GUEST COLUMN: That’s the Prince and Duchess of Cambridge to you

It was hard not to be excited while Will and Kate were here, wasn’t it?

It was hard not to be excited while Will and Kate were here, wasn’t it?

The Duchess is stunning, there’s no doubt about that, and the Prince’s smile, bright eyes and steady voice are captivating.

They are beautiful together, both of them not yet 30, as they travelled our country, mingling with the common folk.

It’s important to remember they are far more than handsome Will and gorgeous Kate. The anti-royalists can complain all they want about the fuss, turning their nose up and saying they are immune to this fixation with celebrity and beauty. The Royal Couple represent far more than those petty trivialities and to ignore their true significance is to ignore our country’s history. For starters, they are not Will and Kate. We should be offended when our American cousins refer to them so lowly.

To all Canadians, they are Prince William and Catherine, the Duchess of Cambridge. Our respect of their positions is not optional. This may be our country because we live in it but it’s actually their country. Queen Elizabeth is the ultimate ruler of this nation and her grandson William is second in line to the throne, behind his tediously dull dad.

The true leader of these lands has been the British sovereign since 1763. If you must be technical, the British seized Quebec at the Plains of Abraham in 1759.

Queen Victoria proclaimed the British North America Act in the spring of 1867, allowing Ontario, Quebec, Nova Scotia and New Brunswick to form Canada on July 1 of that year. Within four years, Canada stretched to the Pacific when British Columbia joined Confederation.

As a member of the Commonwealth, Canada entered both World Wars the moment Great Britain declared war.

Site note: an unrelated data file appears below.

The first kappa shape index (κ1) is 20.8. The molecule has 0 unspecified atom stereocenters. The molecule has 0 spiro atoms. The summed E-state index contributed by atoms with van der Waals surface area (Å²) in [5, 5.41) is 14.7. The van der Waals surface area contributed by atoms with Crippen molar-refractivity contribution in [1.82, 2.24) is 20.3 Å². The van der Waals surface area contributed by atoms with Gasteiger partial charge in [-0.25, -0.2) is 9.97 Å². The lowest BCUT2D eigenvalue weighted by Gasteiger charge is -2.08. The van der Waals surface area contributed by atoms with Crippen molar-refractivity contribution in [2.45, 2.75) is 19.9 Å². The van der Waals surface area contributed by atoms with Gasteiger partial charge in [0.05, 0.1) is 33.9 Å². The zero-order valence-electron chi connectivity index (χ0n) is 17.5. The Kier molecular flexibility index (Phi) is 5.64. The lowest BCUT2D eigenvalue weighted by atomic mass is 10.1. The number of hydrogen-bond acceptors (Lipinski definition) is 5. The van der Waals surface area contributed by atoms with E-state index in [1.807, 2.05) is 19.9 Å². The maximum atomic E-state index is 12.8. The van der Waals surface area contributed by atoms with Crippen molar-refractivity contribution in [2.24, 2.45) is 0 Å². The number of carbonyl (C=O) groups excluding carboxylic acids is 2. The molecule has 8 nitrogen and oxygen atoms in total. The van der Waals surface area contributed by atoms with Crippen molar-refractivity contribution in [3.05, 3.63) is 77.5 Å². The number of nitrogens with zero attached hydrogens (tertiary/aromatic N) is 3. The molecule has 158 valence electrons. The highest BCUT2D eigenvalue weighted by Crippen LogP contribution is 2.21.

Queen Elizabeth signed the Constitution in 1982 and the impact from the contents of that document continue to be felt (that’s the subject for another column next year for its 30th anniversary).

Our elected provincial and federal leaders require approval from the Queen’s representatives – the Lieutenant-Governor (and that’s left-tenant, not loo-tenant) in Victoria and the provincial capitals and the governor-general in Ottawa – to call elections and open and close sessions of Parliament and the legislatures.

These are not just mere technicalities or obedience to fussy old traditions.

When Prime Minister Stephen Harper went to Michaelle Jean , the Governor-General at the time, asking her to suspend Parliament (the official term is prorogue), she had the authority to deny his request and ask Michael Ignatieff to form government. Hello, constitutional crisis, if she had said no, but that, also, is the subject of another column.

Prince William and the woman whose official title will be Queen Consort when her husband becomes King are no mere celebrities. They are the living connection to our past and we cannot be proud of our nation and its history without being proud of them, too.

They are His Royal Highness and Her Royal Highness to us. Nothing less will do.

– Neil Godbout, Black Press

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